A reality check for business

A reality check for business

- in Fitzsimon File

If there is any consensus in the divided General Assembly this session, it is that creating jobs should be lawmakers' top priority with thousands of people out of work as the state unemployment rate hovers near ten percent.

The problem is that with only a few exceptions, there isn't much state lawmakers can do about it. North Carolina's economic struggles are part of the nation's economic struggles and the state's recovery is closely tied to the national recovery.

Lawmakers could increase public investments to stimulate economic activity but that's unlikely with the state facing a $3.7 billion budget shortfall. They can continue to tinker around the edges by increasing small business tax credits and Governor Beverly Perdue is likely to recommend some version of tax changes to help small companies in the budget she presents to the General Assembly this month.

State lawmakers can however make the job picture much worse by addressing the shortfall with cuts alone and laying off at least 21,000 state workers, taking hundreds of millions of dollars out of the economy. They could also cripple the state's education and worker training infrastructure that companies rely on when they come to North Carolina.

That was one of the messages House Minority Leader Joe Hackney brought to the North Carolina Chamber of Commerce this week at the groups legislative affairs meeting.

Chamber officials are clearly excited about using the economic downturn to repeal state laws and regulations they don't like and to tweak the civil justice system to make it friendlier to corporations.

Chamber leaders also want lower taxes and explicitly endorsed the Republican leadership's position that the temporary tax increases passed in 2009 should expire regardless of how deep the budget cuts must be to make up for the lost revenue.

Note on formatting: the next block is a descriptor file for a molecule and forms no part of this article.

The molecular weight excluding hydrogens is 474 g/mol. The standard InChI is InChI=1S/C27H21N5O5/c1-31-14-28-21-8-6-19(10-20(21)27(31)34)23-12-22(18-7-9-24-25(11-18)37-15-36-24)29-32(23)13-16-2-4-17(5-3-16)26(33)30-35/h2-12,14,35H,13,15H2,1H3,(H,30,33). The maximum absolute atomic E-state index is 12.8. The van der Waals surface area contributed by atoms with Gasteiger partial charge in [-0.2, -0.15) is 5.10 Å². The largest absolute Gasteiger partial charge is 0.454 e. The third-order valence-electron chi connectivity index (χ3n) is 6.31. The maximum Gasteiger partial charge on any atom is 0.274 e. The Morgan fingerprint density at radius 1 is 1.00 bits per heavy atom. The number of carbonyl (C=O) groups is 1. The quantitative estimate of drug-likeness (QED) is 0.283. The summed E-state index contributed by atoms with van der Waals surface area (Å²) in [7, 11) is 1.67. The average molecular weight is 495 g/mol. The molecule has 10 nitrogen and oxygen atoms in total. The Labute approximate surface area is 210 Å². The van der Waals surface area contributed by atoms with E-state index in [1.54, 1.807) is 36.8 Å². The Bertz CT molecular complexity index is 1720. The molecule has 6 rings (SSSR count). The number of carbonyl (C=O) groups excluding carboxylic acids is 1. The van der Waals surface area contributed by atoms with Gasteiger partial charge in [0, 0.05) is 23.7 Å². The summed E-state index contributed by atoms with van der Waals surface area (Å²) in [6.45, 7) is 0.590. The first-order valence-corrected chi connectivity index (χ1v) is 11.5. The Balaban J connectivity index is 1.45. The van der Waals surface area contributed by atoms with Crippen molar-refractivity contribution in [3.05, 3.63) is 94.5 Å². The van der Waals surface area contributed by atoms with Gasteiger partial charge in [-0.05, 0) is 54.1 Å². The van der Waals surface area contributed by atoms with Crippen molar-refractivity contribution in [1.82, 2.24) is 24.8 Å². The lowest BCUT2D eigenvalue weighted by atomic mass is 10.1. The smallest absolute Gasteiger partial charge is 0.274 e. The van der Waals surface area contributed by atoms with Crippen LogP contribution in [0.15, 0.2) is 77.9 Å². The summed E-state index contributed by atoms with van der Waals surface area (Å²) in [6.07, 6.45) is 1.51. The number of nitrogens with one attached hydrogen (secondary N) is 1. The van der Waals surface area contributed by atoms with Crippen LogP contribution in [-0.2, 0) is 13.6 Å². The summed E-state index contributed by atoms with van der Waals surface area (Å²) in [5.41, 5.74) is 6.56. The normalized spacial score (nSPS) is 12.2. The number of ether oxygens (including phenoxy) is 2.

House Speaker Thom Tillis and Senate President Pro Tem Phil Berger told the chamber members what they wanted to hear, that most of their dreams and wishes would be on the table, all part of making the state more "business friendly."

That's all based on the assumption that the current tax system and regulatory climate are the reason the state's unemployment rate is still high. That doesn't make sense since other states are also struggling with high jobless rates and it flies in the face of statistical evidence that Hackney presented to the group.

The numbers come from a recent publication compiling state statistics and rankings prepared by the Program Evaluation Division of the General Assembly, a relatively new part of the legislative structure widely praised by conservatives for its in-depth examination of state programs and services.

It shows that North Carolina has the 18th lowest state and local taxes per capita, lower than several southeastern states including Virginia, Florida, and Louisiana. The state ranks 17th best in state and local taxes as a percentage of personal income, better than Kentucky, Mississippi, Kentucky, and West Virginia.

There are similar findings on the spending side too. North Carolina ranks 15th lowest in per capita expenditures, less than Virginia, South Carolina, Alabama, Arkansas, West Virginia, Kentucky, Maryland, South Carolina, Mississippi, and Louisiana.

North Carolina is one of only states with a coveted triple A bond rating and has the ninth lowest state debt, better than all but two other southeastern states. North Carolina's number of state government employees per 100 people is also well below the national average.

Then there is the regulatory environment, cited by Forbes Magazine as the third best in the country for business. Add to that what even Tillis agrees are university and community college systems that are among the best in the country and you have what is clearly a well above average business climate.

None of that is likely to stop the efforts of the Chamber and other corporate interests to use the economic downturn to weaken regulations, slash corporate taxes, and damage the state's education infrastructure, but it ought to serve as a reality check for lawmakers and force them to think twice before they do.